The theme I see in this weekend's readings is pretty simply stated: "don't forget who you are!" (And the flip side of that is: “Don't forget who you are not!”) Amos clearly condemns the complacently rich of Zion (Jerusalem), and foretells their downfall. Jesus shoes us a parallel image of the anonymous "rich man" who has lost his identity into his wealth: all he is now is just his stuff - Lazarus is not even as dehumanized as him. He doesn't reflect that he is a beggar before God like all of us, and that he is not immortal. Do not forget who you are, nor who you are not.
We see this also in the second reading. The first letter to Timothy is full of Saint Paul's advice for the young leader who, due to his age, needs reassurance that he is on the right track for where he should be leading the Christian community, as well as reminders of who he is and what he is about. It may seem a bit of a hodgepodge, but truly is more like a potluck of delicious little dishes like the nice parish picnic we had about a month ago. In fact, this letter follows the typical style of the day when kings/emperors would send instruction to their local governors for how they ought to carry out their duties. Sometimes local Greco-Roman magistrates would even post copies of these letters on the outside of the main buildings for everyone to read, and thus the emperor would write in a way that, while speaking to the governor, truly also spoke to everyone. This letter of St. Paul is summarized by Luke Timothy Johnson as follows: As in Ephesians, the Christian household and community are witnesses to the world of "faith and truth" (2:7). But only a community that is orderly and harmonious - displaying the best of the values and virtues of the larger Greco-Roman culture - can truly be the "household of God." Indeed, only as an orderly "household" can the community stand as a witness among the Gentiles to the great mystery in Christ (3:16).
Saint Paul encourages Timothy in what he knows is God's Will for him as a leader of the Christian community, as well as outlining the vocation of the entire "household of God:" But you, man of God, pursue righteousness,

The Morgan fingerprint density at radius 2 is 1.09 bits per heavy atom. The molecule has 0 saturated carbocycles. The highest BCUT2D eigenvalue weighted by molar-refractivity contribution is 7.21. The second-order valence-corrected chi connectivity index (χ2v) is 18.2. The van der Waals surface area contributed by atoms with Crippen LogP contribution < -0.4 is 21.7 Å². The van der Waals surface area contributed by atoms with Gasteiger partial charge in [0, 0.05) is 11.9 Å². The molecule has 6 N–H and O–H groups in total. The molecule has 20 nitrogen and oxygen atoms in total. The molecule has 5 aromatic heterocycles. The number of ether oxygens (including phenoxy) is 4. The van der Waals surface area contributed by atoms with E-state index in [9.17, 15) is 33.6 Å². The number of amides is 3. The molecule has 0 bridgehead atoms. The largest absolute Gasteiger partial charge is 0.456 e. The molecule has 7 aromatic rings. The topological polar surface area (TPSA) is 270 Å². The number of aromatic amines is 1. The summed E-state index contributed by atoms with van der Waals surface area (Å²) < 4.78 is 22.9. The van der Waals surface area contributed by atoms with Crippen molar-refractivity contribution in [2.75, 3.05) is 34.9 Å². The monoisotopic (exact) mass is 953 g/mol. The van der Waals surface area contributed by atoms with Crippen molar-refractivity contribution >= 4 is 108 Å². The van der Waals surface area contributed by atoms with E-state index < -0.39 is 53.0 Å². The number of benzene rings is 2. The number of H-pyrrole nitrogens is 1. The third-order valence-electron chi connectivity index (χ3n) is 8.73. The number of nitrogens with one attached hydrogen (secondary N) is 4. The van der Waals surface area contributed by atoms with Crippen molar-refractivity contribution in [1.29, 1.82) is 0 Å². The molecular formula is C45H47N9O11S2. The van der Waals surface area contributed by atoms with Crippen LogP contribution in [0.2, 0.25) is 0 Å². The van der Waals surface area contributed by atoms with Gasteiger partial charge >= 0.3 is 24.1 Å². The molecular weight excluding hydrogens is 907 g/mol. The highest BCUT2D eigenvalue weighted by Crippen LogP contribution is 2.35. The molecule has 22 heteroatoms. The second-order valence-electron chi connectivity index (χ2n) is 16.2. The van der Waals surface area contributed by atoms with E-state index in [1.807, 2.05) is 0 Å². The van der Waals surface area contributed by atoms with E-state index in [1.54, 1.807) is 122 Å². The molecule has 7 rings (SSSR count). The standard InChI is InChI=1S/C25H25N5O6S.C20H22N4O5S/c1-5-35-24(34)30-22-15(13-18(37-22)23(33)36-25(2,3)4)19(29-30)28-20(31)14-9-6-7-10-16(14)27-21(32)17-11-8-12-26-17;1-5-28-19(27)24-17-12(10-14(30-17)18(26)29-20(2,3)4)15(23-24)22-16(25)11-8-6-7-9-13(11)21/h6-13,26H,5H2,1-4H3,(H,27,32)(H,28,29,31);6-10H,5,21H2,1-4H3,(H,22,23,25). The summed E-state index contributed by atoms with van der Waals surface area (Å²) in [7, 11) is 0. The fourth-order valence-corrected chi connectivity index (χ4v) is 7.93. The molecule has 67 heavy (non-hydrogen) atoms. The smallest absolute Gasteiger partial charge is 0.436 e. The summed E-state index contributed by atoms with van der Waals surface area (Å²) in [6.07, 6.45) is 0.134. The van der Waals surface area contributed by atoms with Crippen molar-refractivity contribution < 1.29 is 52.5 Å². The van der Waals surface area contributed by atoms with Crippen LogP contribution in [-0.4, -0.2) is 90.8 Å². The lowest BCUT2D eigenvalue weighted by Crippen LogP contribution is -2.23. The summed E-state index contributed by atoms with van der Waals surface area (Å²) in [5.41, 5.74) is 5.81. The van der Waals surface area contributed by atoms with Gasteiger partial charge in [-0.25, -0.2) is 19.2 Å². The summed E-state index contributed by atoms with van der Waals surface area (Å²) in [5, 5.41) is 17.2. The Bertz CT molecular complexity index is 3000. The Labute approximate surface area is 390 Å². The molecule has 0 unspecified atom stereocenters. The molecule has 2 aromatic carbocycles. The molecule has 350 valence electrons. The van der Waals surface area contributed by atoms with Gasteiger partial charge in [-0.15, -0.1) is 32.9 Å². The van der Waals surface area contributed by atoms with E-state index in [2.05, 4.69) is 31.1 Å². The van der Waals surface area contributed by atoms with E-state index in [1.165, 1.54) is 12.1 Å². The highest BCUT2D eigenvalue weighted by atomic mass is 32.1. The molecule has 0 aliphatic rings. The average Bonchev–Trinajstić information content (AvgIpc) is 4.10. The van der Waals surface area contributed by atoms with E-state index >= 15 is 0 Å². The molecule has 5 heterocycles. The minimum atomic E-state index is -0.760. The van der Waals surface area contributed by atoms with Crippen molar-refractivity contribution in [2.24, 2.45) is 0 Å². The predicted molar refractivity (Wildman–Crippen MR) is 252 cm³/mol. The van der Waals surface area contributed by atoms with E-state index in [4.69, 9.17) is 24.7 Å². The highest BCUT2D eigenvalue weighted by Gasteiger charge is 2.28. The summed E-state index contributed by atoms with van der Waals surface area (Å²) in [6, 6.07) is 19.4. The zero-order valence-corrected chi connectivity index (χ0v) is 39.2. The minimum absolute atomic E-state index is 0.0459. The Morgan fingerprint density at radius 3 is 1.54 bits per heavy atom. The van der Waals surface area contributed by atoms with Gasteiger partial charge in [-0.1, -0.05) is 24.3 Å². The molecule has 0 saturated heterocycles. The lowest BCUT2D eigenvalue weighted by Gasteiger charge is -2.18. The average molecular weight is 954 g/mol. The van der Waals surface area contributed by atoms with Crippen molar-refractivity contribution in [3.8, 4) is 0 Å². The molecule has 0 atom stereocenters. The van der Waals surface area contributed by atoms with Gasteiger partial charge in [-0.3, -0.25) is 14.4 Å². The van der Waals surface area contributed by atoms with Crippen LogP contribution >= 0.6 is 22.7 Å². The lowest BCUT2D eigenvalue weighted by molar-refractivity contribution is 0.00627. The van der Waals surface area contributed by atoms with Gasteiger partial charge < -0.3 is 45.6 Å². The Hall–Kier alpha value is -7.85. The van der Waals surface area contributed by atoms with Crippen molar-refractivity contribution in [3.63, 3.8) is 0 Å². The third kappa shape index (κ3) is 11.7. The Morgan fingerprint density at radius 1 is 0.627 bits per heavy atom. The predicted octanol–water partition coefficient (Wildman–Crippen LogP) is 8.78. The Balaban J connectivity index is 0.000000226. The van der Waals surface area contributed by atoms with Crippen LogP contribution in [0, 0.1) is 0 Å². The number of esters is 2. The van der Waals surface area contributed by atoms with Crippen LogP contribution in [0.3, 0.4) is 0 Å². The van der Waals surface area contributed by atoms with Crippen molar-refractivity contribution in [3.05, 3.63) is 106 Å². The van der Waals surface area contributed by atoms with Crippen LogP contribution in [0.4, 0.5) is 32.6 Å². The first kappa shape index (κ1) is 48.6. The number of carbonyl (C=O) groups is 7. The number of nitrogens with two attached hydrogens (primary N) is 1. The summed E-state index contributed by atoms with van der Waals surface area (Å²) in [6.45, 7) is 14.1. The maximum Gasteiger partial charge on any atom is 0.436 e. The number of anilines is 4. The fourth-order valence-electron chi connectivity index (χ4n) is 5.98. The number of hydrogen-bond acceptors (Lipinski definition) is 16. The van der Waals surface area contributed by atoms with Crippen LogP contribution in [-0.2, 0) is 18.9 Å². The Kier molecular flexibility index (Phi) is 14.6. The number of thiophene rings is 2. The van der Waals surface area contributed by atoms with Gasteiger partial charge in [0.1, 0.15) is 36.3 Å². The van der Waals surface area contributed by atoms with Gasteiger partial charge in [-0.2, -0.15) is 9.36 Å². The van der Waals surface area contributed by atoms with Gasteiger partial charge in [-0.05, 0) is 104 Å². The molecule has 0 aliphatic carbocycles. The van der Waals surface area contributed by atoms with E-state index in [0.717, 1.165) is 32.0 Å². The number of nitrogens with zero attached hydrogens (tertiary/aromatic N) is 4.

devotion, faith, love, patience, and gentleness. Compete well for the faith. Lay hold of eternal life, to which you were called...
This is certainly good advice for Timothy, but it is also good advice for all of us. It is a reminder that the pastor (myself) is at best a good leader when he is simply trying to live as a good child of God like the rest of the "household." As Saint Augustine put it, "For you I am a bishop, but with you I am a Christian; the first names a danger, but the latter names a salvation."
I have tried to be a good leader by being a good Christian here, and have not been perfect at that but have also never given up. I pray that the Merciful Lord may look kindly upon me and help me in the future. Ultimately any priest who sows good seeds for the kingdom is doing it for the future, not the present, and I am grateful for the generous hearts of the pastors who have been here in the past decades of this parish. Ironically as well, the best priests put not themselves at the center, but Jesus, who alone is the way, the truth, and the life. You need Him, and you need a priest to bring Him to you in the Eucharist, but that is all.
Paul indirectly stresses that Timothy needs to remember the primacy of Jesus, by mentioning him three times in this short passage, including the poetic prayer of praise that finishes the reading. That focus is essential for the pastor, which is why I am at peace with the road ahead for myself and for you. Father Glenn is a great priest and pastor who will care for this household of God with wisdom and compassion and a deep love for Jesus Christ. You will be in good hands, and I am grateful to pass on to him this family that shows a real love for priests.
May God bless us all as we continue our journey of faith, and may we never forget who we are: children of our heavenly Father, whom He deems worthy of His love!